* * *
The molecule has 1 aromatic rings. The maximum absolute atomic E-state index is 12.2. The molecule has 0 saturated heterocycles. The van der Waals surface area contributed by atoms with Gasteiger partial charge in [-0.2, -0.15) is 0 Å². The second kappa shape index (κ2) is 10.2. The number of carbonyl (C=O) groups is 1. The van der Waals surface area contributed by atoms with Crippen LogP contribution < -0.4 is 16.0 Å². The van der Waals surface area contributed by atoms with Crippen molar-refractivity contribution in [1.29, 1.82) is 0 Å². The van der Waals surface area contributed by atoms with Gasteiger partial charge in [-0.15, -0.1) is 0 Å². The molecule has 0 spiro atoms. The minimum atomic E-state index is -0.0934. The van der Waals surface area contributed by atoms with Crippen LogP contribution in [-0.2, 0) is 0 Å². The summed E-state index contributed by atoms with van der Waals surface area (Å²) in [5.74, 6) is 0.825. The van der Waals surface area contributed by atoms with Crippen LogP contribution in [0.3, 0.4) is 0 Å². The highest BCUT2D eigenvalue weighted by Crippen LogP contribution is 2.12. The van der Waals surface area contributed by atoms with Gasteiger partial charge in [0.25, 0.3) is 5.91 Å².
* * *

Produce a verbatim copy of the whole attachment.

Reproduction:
The molecule has 1 aromatic rings. The maximum absolute atomic E-state index is 12.2. The molecule has 0 saturated heterocycles. The van der Waals surface area contributed by atoms with Gasteiger partial charge in [-0.2, -0.15) is 0 Å². The second kappa shape index (κ2) is 10.2. The number of carbonyl (C=O) groups is 1. The van der Waals surface area contributed by atoms with Crippen LogP contribution < -0.4 is 16.0 Å². The van der Waals surface area contributed by atoms with Crippen molar-refractivity contribution in [1.29, 1.82) is 0 Å². The van der Waals surface area contributed by atoms with Gasteiger partial charge in [-0.15, -0.1) is 0 Å². The molecule has 0 spiro atoms. The minimum atomic E-state index is -0.0934. The van der Waals surface area contributed by atoms with Crippen LogP contribution in [-0.2, 0) is 0 Å². The summed E-state index contributed by atoms with van der Waals surface area (Å²) in [5.74, 6) is 0.825. The van der Waals surface area contributed by atoms with Crippen LogP contribution in [0.3, 0.4) is 0 Å². The highest BCUT2D eigenvalue weighted by Crippen LogP contribution is 2.12. The van der Waals surface area contributed by atoms with Gasteiger partial charge in [0.25, 0.3) is 5.91 Å².